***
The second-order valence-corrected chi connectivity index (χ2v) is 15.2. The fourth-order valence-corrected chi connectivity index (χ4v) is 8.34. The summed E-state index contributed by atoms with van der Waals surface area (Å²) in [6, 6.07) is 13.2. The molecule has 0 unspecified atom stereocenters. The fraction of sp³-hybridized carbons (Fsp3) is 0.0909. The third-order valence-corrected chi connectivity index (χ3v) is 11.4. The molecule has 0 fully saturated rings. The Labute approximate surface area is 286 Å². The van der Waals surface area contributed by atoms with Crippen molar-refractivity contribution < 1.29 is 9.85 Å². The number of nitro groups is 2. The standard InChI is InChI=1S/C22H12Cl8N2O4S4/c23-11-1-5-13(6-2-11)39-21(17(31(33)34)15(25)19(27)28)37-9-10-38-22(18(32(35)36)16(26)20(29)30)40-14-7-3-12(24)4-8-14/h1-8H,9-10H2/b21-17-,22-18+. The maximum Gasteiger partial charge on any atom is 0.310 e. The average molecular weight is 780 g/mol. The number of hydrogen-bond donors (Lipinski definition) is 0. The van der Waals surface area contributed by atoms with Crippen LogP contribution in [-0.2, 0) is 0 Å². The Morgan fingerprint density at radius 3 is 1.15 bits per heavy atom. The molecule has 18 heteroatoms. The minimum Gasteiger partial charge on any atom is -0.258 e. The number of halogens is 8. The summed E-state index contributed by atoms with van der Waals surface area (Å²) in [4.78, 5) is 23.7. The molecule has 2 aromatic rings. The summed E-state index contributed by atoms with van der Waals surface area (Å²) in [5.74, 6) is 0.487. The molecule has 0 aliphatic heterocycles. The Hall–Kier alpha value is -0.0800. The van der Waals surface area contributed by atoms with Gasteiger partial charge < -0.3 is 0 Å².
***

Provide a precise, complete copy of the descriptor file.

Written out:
The second-order valence-corrected chi connectivity index (χ2v) is 15.2. The fourth-order valence-corrected chi connectivity index (χ4v) is 8.34. The summed E-state index contributed by atoms with van der Waals surface area (Å²) in [6, 6.07) is 13.2. The molecule has 0 unspecified atom stereocenters. The fraction of sp³-hybridized carbons (Fsp3) is 0.0909. The third-order valence-corrected chi connectivity index (χ3v) is 11.4. The molecule has 0 fully saturated rings. The Labute approximate surface area is 286 Å². The van der Waals surface area contributed by atoms with Crippen molar-refractivity contribution < 1.29 is 9.85 Å². The number of nitro groups is 2. The standard InChI is InChI=1S/C22H12Cl8N2O4S4/c23-11-1-5-13(6-2-11)39-21(17(31(33)34)15(25)19(27)28)37-9-10-38-22(18(32(35)36)16(26)20(29)30)40-14-7-3-12(24)4-8-14/h1-8H,9-10H2/b21-17-,22-18+. The maximum Gasteiger partial charge on any atom is 0.310 e. The average molecular weight is 780 g/mol. The number of hydrogen-bond donors (Lipinski definition) is 0. The van der Waals surface area contributed by atoms with Crippen LogP contribution in [-0.2, 0) is 0 Å². The Morgan fingerprint density at radius 3 is 1.15 bits per heavy atom. The molecule has 18 heteroatoms. The minimum Gasteiger partial charge on any atom is -0.258 e. The number of halogens is 8. The summed E-state index contributed by atoms with van der Waals surface area (Å²) in [4.78, 5) is 23.7. The molecule has 2 aromatic rings. The summed E-state index contributed by atoms with van der Waals surface area (Å²) in [5.74, 6) is 0.487. The molecule has 0 aliphatic heterocycles. The Hall–Kier alpha value is -0.0800. The van der Waals surface area contributed by atoms with Gasteiger partial charge < -0.3 is 0 Å².